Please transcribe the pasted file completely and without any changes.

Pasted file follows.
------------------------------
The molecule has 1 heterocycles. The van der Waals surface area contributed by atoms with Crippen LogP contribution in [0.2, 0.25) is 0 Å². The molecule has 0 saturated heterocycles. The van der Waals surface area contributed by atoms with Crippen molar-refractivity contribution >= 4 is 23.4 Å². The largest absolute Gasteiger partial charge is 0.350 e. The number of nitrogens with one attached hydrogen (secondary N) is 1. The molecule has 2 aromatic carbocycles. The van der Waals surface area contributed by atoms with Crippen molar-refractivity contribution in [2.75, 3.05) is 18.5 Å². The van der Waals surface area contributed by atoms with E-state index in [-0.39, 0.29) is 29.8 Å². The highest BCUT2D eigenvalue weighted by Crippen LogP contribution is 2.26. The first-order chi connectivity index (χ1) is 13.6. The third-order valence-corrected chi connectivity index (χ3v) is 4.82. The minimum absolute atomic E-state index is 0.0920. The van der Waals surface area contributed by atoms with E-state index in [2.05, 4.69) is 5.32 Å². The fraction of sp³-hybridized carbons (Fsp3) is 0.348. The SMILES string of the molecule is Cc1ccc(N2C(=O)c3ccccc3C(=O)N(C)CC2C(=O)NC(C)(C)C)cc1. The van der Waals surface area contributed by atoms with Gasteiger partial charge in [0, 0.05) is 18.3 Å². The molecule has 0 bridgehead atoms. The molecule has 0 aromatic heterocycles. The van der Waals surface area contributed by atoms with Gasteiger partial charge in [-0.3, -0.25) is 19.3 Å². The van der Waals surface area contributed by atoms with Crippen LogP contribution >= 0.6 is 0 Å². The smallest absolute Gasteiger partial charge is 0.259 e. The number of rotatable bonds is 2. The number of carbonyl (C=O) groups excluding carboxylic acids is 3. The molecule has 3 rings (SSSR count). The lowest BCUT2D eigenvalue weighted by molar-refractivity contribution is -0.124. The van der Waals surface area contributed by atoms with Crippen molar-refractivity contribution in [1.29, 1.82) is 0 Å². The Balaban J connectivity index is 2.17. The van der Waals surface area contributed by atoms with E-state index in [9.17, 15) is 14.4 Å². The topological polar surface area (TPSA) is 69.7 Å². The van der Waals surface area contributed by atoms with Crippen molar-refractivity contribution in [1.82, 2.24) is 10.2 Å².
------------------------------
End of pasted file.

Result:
The molecule has 1 heterocycles. The van der Waals surface area contributed by atoms with Crippen LogP contribution in [0.2, 0.25) is 0 Å². The molecule has 0 saturated heterocycles. The van der Waals surface area contributed by atoms with Crippen molar-refractivity contribution >= 4 is 23.4 Å². The largest absolute Gasteiger partial charge is 0.350 e. The number of nitrogens with one attached hydrogen (secondary N) is 1. The molecule has 2 aromatic carbocycles. The van der Waals surface area contributed by atoms with Crippen molar-refractivity contribution in [2.75, 3.05) is 18.5 Å². The van der Waals surface area contributed by atoms with E-state index in [-0.39, 0.29) is 29.8 Å². The highest BCUT2D eigenvalue weighted by Crippen LogP contribution is 2.26. The first-order chi connectivity index (χ1) is 13.6. The third-order valence-corrected chi connectivity index (χ3v) is 4.82. The minimum absolute atomic E-state index is 0.0920. The van der Waals surface area contributed by atoms with E-state index in [2.05, 4.69) is 5.32 Å². The fraction of sp³-hybridized carbons (Fsp3) is 0.348. The SMILES string of the molecule is Cc1ccc(N2C(=O)c3ccccc3C(=O)N(C)CC2C(=O)NC(C)(C)C)cc1. The van der Waals surface area contributed by atoms with Gasteiger partial charge in [0, 0.05) is 18.3 Å². The molecule has 0 bridgehead atoms. The molecule has 0 aromatic heterocycles. The van der Waals surface area contributed by atoms with Gasteiger partial charge in [-0.3, -0.25) is 19.3 Å². The van der Waals surface area contributed by atoms with Crippen LogP contribution >= 0.6 is 0 Å². The smallest absolute Gasteiger partial charge is 0.259 e. The number of rotatable bonds is 2. The number of carbonyl (C=O) groups excluding carboxylic acids is 3. The molecule has 3 rings (SSSR count). The lowest BCUT2D eigenvalue weighted by molar-refractivity contribution is -0.124. The van der Waals surface area contributed by atoms with Crippen molar-refractivity contribution in [1.29, 1.82) is 0 Å². The Balaban J connectivity index is 2.17. The van der Waals surface area contributed by atoms with E-state index in [9.17, 15) is 14.4 Å². The topological polar surface area (TPSA) is 69.7 Å². The van der Waals surface area contributed by atoms with Crippen molar-refractivity contribution in [1.82, 2.24) is 10.2 Å².